Thackery, to round up a delicious work based on blues and ballads.
You will also find the good work of jazz and fusion bass player
Butch Warren, an effective hard musician, who gives strength
and a fine texture to the songs "Sweet Change To My Heart"
and "Little House In The Country". All the selected
material has been written by Cathy herself, who has been involved
for more than twenty years in the music business. As she has
not done so much work in studio till now, this new album is
even more welcomed. "The Crux" also includes some
great musicians, like saxo player Ron Holloway, a genuine versattile
musician, whose fruitful career places him as one of the best
actual saxo players. Less well known Bill Starks on piano and
Antoine Sanfuentes on drums, show a good virtouso technique
at their instruments too. In short words, this is a good album
that will drive you along the long and winding roads of blues,
with very pleasant feelings. VERY GOOD.---"La Hora del
Blues" Radio Show from Barcelona (Spain)
REVIEW OF "THE CRUX"
- TONY DEL REY, Boston Blues Society :The
quick-tempo, boogie-woogie hum of "I'm Just A Woman"
has a wired feel, while the laid-back groove of "Bridges
That You Burned" finds its charged brilliance in Ron Holloway's
saxophone clarion call. Even a relaxed chug-along like King's
elementary "Blues Companion," can't help but build
to a propulsive swing as it heads to the fade.
Serving as the album's fulcrum, however, are its ballads. The
trio of gems that King bequeaths to her listeners is unabashedly
ripe with feeling. "Cerulean Blues," "Tattoo
On My Heart," and "Sweet Change To My Heart,"
all bear the scars of King's anguish, the suffering blood that
flows within those who have found love, only to lose it.
Nowhere does emotion run deeper than on "Tattoo,"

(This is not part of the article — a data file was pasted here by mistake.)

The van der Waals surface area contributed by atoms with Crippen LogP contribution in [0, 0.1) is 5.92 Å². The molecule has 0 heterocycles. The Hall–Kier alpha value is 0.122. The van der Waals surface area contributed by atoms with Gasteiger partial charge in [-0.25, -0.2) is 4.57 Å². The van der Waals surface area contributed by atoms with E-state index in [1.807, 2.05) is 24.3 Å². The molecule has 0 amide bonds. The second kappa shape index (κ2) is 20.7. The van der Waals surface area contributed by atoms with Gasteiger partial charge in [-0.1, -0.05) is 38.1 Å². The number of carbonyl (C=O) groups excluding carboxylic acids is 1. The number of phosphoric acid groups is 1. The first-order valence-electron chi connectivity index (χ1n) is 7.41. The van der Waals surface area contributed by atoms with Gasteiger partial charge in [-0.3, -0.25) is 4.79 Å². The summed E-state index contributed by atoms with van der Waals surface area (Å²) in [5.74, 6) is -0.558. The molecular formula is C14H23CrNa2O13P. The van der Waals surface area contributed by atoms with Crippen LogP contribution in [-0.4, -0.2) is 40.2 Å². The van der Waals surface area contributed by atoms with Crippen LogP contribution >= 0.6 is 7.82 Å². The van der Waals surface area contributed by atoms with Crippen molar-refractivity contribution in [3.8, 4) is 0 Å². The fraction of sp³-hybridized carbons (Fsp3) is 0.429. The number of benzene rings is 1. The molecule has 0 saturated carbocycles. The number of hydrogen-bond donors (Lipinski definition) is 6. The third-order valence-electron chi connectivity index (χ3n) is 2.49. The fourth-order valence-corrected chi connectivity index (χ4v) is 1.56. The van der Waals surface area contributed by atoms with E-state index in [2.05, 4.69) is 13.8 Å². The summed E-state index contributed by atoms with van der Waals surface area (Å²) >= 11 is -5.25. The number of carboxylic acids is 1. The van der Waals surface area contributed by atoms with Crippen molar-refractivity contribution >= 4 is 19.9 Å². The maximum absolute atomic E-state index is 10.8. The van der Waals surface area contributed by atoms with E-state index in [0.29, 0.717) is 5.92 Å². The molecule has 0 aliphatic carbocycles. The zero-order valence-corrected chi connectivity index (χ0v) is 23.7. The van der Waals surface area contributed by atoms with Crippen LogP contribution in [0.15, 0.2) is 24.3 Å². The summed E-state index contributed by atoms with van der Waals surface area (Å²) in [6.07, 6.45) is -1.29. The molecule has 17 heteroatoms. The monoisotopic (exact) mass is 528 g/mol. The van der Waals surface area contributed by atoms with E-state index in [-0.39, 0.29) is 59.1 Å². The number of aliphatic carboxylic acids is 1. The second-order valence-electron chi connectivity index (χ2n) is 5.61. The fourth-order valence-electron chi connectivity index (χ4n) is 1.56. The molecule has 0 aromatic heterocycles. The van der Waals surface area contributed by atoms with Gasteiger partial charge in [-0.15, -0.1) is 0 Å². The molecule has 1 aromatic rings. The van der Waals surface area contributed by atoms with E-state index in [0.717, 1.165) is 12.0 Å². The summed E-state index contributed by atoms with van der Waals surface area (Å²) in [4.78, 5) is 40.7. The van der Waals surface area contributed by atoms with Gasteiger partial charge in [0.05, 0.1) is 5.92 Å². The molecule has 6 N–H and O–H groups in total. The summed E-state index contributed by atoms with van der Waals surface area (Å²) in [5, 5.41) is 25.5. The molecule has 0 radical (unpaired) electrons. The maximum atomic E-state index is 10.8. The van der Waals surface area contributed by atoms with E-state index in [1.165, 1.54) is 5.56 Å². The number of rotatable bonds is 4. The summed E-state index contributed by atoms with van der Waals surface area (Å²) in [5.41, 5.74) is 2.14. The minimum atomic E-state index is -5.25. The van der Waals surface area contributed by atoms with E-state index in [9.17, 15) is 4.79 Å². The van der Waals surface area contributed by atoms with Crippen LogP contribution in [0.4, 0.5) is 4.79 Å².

where King's gorgeous leap to falsetto at the song's refrain,
"It's four o'clock in the morning," carries with it
all the despair that one heart can stand. Who hasn't been there?
Clearly, The Crux deserves to be applauded as much for its emotional
resonance as its stellar musicianship. The effort King has put
forth stands on its own merit as a living, breathing entity.
The only "crux" involved in the matter is the concept
of a blues album built on pure expression of feeling rather
than a fusillade of fast wrist-work. And that's something to
cluck over. -2012 Review of CD "THE CRUX"
MUSIC magazine: Sept. 2013
1st edition, www.bluesmusicmagazine.com
PONTON KING -The CRUX Long Gone Records
Cathy Ponton King, a female vocalist and guitarist and 20 -year
veteran of the blues and bar scene in and around Washington
DC, and Baltimore, has teamed with long time musician friends
to create a fresh slate of compositions that affectionately
embrace the blues and balladry.
"SUGARFACE", the earthy punch initial track on THE
CRUX, hgas a nice melody, solid instrumental parts, guitar,
horns, rhythm section. Contrast that with the graceful "Cerulean
Blues", which possesses a
literary quality and imagery not often achieved by those who
strive for it.
CRUX's ambitious tableau deserves a complimentary frame, that's
what King has wisely constructed for us here. Ronnie Earl plays
guitar for her on several tracks, and Jimmy Thackery(a friend
since grade school), mans the frets for most of the others.
Dan Hovey and Dave Chappell -- celebrated in this region, if
not beyond, offer their guitar artistry to the effort as well.
Saxman extraordinare Ron Holloway, who's worked with Dizzy Gillespie,
Susan Tedeschi, Derek Trucks, Root Boy Slim, elevates the discourse
just that much more.
nice little Cajun-style two step, called "I Want You to
Be Happy", finds Tom Corradino stitching the song together
with his piano accordian. Supplying the Bottom are two of the
finest bassists available in this or any region, John Previti
( who worked with the departed "Master of the Telecaster",
Danny Gatton, and the late songstress Eva Cassidy). Then there's
the renowned bassist Butch Warren. He's recorded with jazz piano
colossi Tommy Flanagan, Herbie Hancock, and Joe Henderson; trumpeters
Donald Byred and the mystic Miles Davis, and the reedman Dexter
Gordon Jackie McLean, Stanley Turrentine and Joe Henderson.
Name Dropping? Well yes. But these names are of a heft that,
when dropped, like E.F. Hutton,
the musical conversation stops.
I do have one slight grouse, not of King's doing. Too often
she's been portrayed as another Bonnie Raitt (presumably because
she sings and also plays a guitar. DUH). That's not an apt comparison.
Her voice lacks Raitt's range and sonority (which can be said
of many a vocalist). King knows her comfort zone, however, and
she stays within it; her sensibilities and presentation achieve
a bluesy style worthy of a larger footprint than she already
enjoys. She (along with husband Jeff King), writes sophisticated
blues music, she delivers it honestly , proudly, and
gracefully. -- written by M. E. Travaglini